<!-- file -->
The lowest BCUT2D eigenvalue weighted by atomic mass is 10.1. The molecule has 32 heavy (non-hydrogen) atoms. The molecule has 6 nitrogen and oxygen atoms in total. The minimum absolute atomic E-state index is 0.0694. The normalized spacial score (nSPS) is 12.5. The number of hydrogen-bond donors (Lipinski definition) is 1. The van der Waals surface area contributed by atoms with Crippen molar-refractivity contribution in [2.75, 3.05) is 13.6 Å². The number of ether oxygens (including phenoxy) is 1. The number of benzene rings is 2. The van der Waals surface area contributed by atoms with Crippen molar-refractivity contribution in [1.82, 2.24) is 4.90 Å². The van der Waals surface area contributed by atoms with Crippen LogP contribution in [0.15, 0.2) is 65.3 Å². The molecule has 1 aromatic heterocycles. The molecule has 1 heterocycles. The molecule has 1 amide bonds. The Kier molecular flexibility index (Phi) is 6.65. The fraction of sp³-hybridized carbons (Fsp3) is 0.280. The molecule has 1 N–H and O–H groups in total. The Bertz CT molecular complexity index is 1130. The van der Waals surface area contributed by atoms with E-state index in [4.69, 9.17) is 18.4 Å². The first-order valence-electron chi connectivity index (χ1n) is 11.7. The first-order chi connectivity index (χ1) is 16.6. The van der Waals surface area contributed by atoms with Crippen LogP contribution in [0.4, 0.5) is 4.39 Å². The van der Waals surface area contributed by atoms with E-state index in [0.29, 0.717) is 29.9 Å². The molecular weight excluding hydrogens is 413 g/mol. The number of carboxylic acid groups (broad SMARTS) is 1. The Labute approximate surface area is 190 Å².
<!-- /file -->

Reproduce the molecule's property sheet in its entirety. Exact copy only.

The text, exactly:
The lowest BCUT2D eigenvalue weighted by atomic mass is 10.1. The molecule has 32 heavy (non-hydrogen) atoms. The molecule has 6 nitrogen and oxygen atoms in total. The minimum absolute atomic E-state index is 0.0694. The normalized spacial score (nSPS) is 12.5. The number of hydrogen-bond donors (Lipinski definition) is 1. The van der Waals surface area contributed by atoms with Crippen molar-refractivity contribution in [2.75, 3.05) is 13.6 Å². The number of ether oxygens (including phenoxy) is 1. The number of benzene rings is 2. The van der Waals surface area contributed by atoms with Crippen molar-refractivity contribution in [1.82, 2.24) is 4.90 Å². The van der Waals surface area contributed by atoms with Crippen LogP contribution in [0.15, 0.2) is 65.3 Å². The molecule has 1 aromatic heterocycles. The molecule has 1 heterocycles. The molecule has 1 amide bonds. The Kier molecular flexibility index (Phi) is 6.65. The fraction of sp³-hybridized carbons (Fsp3) is 0.280. The molecule has 1 N–H and O–H groups in total. The Bertz CT molecular complexity index is 1130. The van der Waals surface area contributed by atoms with E-state index in [4.69, 9.17) is 18.4 Å². The first-order valence-electron chi connectivity index (χ1n) is 11.7. The first-order chi connectivity index (χ1) is 16.6. The van der Waals surface area contributed by atoms with Crippen LogP contribution in [0.4, 0.5) is 4.39 Å². The van der Waals surface area contributed by atoms with E-state index in [0.29, 0.717) is 29.9 Å². The molecular weight excluding hydrogens is 413 g/mol. The number of carboxylic acid groups (broad SMARTS) is 1. The Labute approximate surface area is 190 Å².